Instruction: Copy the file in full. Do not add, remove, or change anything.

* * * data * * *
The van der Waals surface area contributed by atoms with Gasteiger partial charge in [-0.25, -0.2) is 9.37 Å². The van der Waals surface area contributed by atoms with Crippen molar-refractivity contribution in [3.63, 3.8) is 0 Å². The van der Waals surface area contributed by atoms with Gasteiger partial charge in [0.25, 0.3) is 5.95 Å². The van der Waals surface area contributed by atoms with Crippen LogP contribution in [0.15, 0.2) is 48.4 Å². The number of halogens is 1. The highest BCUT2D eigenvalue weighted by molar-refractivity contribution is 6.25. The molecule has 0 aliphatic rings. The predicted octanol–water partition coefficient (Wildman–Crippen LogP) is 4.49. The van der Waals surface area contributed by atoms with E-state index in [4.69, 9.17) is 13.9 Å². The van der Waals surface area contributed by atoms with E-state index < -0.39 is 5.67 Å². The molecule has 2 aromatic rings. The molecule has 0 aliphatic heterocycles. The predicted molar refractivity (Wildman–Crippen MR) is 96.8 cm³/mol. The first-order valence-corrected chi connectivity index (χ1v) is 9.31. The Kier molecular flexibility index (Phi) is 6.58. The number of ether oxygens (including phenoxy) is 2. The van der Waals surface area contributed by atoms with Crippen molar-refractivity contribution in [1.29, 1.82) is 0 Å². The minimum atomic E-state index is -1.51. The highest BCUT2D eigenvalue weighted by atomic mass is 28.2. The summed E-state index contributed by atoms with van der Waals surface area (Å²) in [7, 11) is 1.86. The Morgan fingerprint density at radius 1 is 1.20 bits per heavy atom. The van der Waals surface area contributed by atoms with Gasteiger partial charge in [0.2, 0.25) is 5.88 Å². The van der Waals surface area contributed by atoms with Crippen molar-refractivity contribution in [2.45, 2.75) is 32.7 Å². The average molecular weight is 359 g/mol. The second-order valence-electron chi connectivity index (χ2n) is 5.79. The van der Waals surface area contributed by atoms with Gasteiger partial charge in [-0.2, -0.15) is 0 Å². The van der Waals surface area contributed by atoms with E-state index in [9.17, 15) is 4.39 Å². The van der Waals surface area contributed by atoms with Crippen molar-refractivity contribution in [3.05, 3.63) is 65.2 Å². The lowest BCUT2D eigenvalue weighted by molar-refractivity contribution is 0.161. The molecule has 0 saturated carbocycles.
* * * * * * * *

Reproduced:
The van der Waals surface area contributed by atoms with Gasteiger partial charge in [-0.25, -0.2) is 9.37 Å². The van der Waals surface area contributed by atoms with Crippen molar-refractivity contribution in [3.63, 3.8) is 0 Å². The van der Waals surface area contributed by atoms with Gasteiger partial charge in [0.25, 0.3) is 5.95 Å². The van der Waals surface area contributed by atoms with Crippen LogP contribution in [0.15, 0.2) is 48.4 Å². The number of halogens is 1. The highest BCUT2D eigenvalue weighted by molar-refractivity contribution is 6.25. The molecule has 0 aliphatic rings. The predicted octanol–water partition coefficient (Wildman–Crippen LogP) is 4.49. The van der Waals surface area contributed by atoms with E-state index in [4.69, 9.17) is 13.9 Å². The van der Waals surface area contributed by atoms with E-state index < -0.39 is 5.67 Å². The molecule has 2 aromatic rings. The molecule has 0 aliphatic heterocycles. The predicted molar refractivity (Wildman–Crippen MR) is 96.8 cm³/mol. The first-order valence-corrected chi connectivity index (χ1v) is 9.31. The Kier molecular flexibility index (Phi) is 6.58. The number of ether oxygens (including phenoxy) is 2. The van der Waals surface area contributed by atoms with Crippen molar-refractivity contribution in [1.29, 1.82) is 0 Å². The minimum atomic E-state index is -1.51. The highest BCUT2D eigenvalue weighted by atomic mass is 28.2. The summed E-state index contributed by atoms with van der Waals surface area (Å²) in [7, 11) is 1.86. The Morgan fingerprint density at radius 1 is 1.20 bits per heavy atom. The van der Waals surface area contributed by atoms with Gasteiger partial charge in [0.2, 0.25) is 5.88 Å². The van der Waals surface area contributed by atoms with Crippen molar-refractivity contribution in [2.45, 2.75) is 32.7 Å². The average molecular weight is 359 g/mol. The second-order valence-electron chi connectivity index (χ2n) is 5.79. The van der Waals surface area contributed by atoms with Gasteiger partial charge in [-0.2, -0.15) is 0 Å². The van der Waals surface area contributed by atoms with E-state index in [9.17, 15) is 4.39 Å². The van der Waals surface area contributed by atoms with Crippen molar-refractivity contribution in [3.05, 3.63) is 65.2 Å². The lowest BCUT2D eigenvalue weighted by molar-refractivity contribution is 0.161. The molecule has 0 saturated carbocycles.